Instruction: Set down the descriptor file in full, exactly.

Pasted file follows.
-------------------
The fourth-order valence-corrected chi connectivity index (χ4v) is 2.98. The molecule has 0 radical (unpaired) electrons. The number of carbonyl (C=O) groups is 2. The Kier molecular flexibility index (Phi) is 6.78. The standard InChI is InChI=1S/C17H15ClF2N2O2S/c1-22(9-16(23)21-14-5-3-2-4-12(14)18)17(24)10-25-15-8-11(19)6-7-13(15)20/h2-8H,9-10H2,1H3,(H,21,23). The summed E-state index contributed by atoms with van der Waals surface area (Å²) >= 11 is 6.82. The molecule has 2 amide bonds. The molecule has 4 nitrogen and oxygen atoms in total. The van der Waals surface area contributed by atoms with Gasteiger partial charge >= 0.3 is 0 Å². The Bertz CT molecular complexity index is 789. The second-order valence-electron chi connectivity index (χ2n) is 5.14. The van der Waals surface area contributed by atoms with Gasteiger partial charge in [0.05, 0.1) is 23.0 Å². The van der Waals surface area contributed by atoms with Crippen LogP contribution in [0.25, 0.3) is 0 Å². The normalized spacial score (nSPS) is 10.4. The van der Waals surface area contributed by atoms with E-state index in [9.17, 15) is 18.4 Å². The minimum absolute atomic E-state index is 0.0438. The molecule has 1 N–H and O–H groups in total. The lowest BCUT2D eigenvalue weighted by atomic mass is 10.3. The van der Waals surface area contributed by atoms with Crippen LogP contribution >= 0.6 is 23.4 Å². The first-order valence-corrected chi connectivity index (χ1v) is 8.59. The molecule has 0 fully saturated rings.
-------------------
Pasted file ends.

The fourth-order valence-corrected chi connectivity index (χ4v) is 2.98. The molecule has 0 radical (unpaired) electrons. The number of carbonyl (C=O) groups is 2. The Kier molecular flexibility index (Phi) is 6.78. The standard InChI is InChI=1S/C17H15ClF2N2O2S/c1-22(9-16(23)21-14-5-3-2-4-12(14)18)17(24)10-25-15-8-11(19)6-7-13(15)20/h2-8H,9-10H2,1H3,(H,21,23). The summed E-state index contributed by atoms with van der Waals surface area (Å²) >= 11 is 6.82. The molecule has 2 amide bonds. The molecule has 4 nitrogen and oxygen atoms in total. The van der Waals surface area contributed by atoms with Gasteiger partial charge >= 0.3 is 0 Å². The Bertz CT molecular complexity index is 789. The second-order valence-electron chi connectivity index (χ2n) is 5.14. The van der Waals surface area contributed by atoms with Gasteiger partial charge in [0.05, 0.1) is 23.0 Å². The van der Waals surface area contributed by atoms with Crippen LogP contribution in [0.25, 0.3) is 0 Å². The normalized spacial score (nSPS) is 10.4. The van der Waals surface area contributed by atoms with E-state index in [9.17, 15) is 18.4 Å². The minimum absolute atomic E-state index is 0.0438. The molecule has 1 N–H and O–H groups in total. The lowest BCUT2D eigenvalue weighted by atomic mass is 10.3. The van der Waals surface area contributed by atoms with Crippen LogP contribution >= 0.6 is 23.4 Å². The first-order valence-corrected chi connectivity index (χ1v) is 8.59. The molecule has 0 fully saturated rings.